Kobo’s New Desktop App

I’m not doing a review, so if you want one, see: Review: Kobo Desktop Reader

This was my first encounter with it. And I couldn’t figure out where it was storing the books. I looked everywhere. There is no local folder to store the books — even the “free” ones it comes bundled with.

And the quotes around free are the tip-off.

It’s not storing the books locally because it’s not giving you the books.

The books are all in the Cloud. They are streaming to the desktop app.

This accounts for the delays I’m seeing in using it. It also accounts for the lack of a local folder. It also accounts for the lack of a menu option to add DRM-free books already on my hard drive.

However, I haven’t bought any book from Kobo, so I wonder if this behavior changes when something is purchased? I can’t see them syncing a file from the Cloud to a Kobo device or other eBook reader. It has to create a local folder then.

If someone is out there using this app and has purchased a book from Kobo, let me know if a local storage folder is created — and where.

Link for the Kobo Desktop app.

Update: The behavior of the desktop Kobo app is identical to what it is doing with the free eBooks bundled on the Kobo Reader device itself. They are stored in an SQLite database file!

I confirmed they are not streaming from the Cloud by breaking my Internet connection and seeing if I could still read the bundled free books as well as a freebie I downloaded. I could!

This really makes me scratch my head. If the Kobo desktop app can sync with a Sony Reader, for example, it should create a local folder then in order to store the ePub file. And if it does, then I should be able to drop my DRM-free ePubs I’ve collected into that folder to view them with the desktop Kobo app. Right now, I’m not willing to spend $ on an ePub at Kobo to test this hypothesis. So, I’m still waiting for someone out there who is already a Kobo customer to inform me.


Filed under Kobo Reader

9 responses to “Kobo’s New Desktop App

  1. Nic Boshart

    As far as I can tell there’s no local folder for the books, just the database. If I load books onto my reader from the Kobo app, I can’t see them on Digital editions, although I can put books in my Digital Editions library onto my Kobo reader; but those books don’t show up inside my desktop Kobo app.

    • mikecane

      Aha! I was just think the desktop Kobo app wouldn’t be able to read ePub. Now, what about this: Can you access the eBooks like a USB drive with the Kobo Reader plugged in and see the individual ePub files listed? And if so, would one of them dragged into the ADE folder open in ADE for reading?

      • Nic Boshart

        Nope, nothing. You can see the ADE books I put on there, but for the Kobo books there’s nothing but a database.

      • mikecane

        Oh, that is really, really spooky. I can’t recommend Kobo now at all.

        UPDATE: Whoops. I was hasty replying. Kobo still does allow the discrete ePub files to be downloaded. For the Kobo Reader itself, however, it does something very weird.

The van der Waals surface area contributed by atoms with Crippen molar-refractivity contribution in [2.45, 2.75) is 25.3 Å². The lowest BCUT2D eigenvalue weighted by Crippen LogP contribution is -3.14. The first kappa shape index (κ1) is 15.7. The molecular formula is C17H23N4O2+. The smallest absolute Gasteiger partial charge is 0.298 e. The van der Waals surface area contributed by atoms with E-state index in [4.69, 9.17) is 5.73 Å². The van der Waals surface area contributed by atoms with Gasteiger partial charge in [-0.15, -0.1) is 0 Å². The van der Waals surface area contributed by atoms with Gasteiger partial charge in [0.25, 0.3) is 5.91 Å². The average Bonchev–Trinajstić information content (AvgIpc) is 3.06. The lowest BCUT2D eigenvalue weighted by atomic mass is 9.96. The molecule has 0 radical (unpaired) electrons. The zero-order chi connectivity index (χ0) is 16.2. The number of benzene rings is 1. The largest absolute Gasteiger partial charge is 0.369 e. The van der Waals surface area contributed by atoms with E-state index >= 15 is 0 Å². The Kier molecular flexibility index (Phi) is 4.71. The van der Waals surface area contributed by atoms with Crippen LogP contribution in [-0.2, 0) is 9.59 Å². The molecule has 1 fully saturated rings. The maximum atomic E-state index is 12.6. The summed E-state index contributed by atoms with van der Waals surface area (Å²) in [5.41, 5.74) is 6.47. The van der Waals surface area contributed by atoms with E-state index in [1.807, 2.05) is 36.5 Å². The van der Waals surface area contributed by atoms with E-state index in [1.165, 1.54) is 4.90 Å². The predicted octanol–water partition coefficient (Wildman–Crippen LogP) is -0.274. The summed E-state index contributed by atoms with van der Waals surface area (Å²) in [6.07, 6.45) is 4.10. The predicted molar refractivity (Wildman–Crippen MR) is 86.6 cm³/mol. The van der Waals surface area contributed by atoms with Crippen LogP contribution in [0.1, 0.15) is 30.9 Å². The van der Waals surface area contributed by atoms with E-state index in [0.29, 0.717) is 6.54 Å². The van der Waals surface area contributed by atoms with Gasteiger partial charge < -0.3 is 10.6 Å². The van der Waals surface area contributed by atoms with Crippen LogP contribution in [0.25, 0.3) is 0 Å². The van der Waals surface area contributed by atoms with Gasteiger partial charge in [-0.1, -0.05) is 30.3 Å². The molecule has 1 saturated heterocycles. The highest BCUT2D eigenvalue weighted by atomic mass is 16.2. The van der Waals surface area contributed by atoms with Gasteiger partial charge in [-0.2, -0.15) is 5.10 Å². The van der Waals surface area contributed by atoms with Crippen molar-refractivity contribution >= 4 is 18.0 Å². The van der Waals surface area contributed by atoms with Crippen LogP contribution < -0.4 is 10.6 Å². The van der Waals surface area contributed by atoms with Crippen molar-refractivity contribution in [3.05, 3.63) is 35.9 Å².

2. Nic Boshart

    That’s just for reader though, you can download your epub to Digital Editions, and then the EPUB shows up on your computer in a folder. Just tried it out. It’s just using the Kobo software and reader to read that you don’t actually have an epub file anywhere.

  3. dave bryden

    for the desktop app, the boooks purchased from KOBO are in the following directory:
    C:\Users\(username)\AppData\Local\Kobo\Kobo Desktop Edition\kepub
    I haven’t figured out the format, the files do not have an extension.

  4. Mark Henley

    I just got my a Kobo and Calibre is all you need to push epub files to your Kobo. If you syc back to Calibre any books you have on your Kobo – you will get the epub files onto your mac/pc (you pick a folder you want Calibre to store your local library). I purchased a few epub books before finding Calibre and even browsing the hidden .kobo folder on your Kobo – there are no epub files to be seen! But now I have those books epub files on my computer thanks to Calibre. It also does a great job of converting between pdf/mobi/epub files, and sourcing book covers and metadata. After reading over their Open Source project – I’m very impressed :)

    The developer there also has a fresh SQLite database file if you stuff up mucking around with the Kobo file system. I’m not a programmer – but I found his instructions really easy to follow (yep I’ve deleted my Kobo database and started again after thinking I knew what I was doing lol).

  5. Joey

    Hi, regarding the format of the books, they are in Kepub. This is basically an encrypted ePub3 version. It is read by the Kobo Desktop application and the Kobo devices using a software called Nickel.

    There is a way to convert them, but technically it is illegal. With that in mind, downloading them from the site to ADE is the best way to go.

    Calibre does cause issues in Kobo. I wouldn’t recommend using Calibre to move books onto the Kobo because of how many devices it has “Frozen” by putting books on there.

    If they are DRM free, put them in a folder on the device itself.

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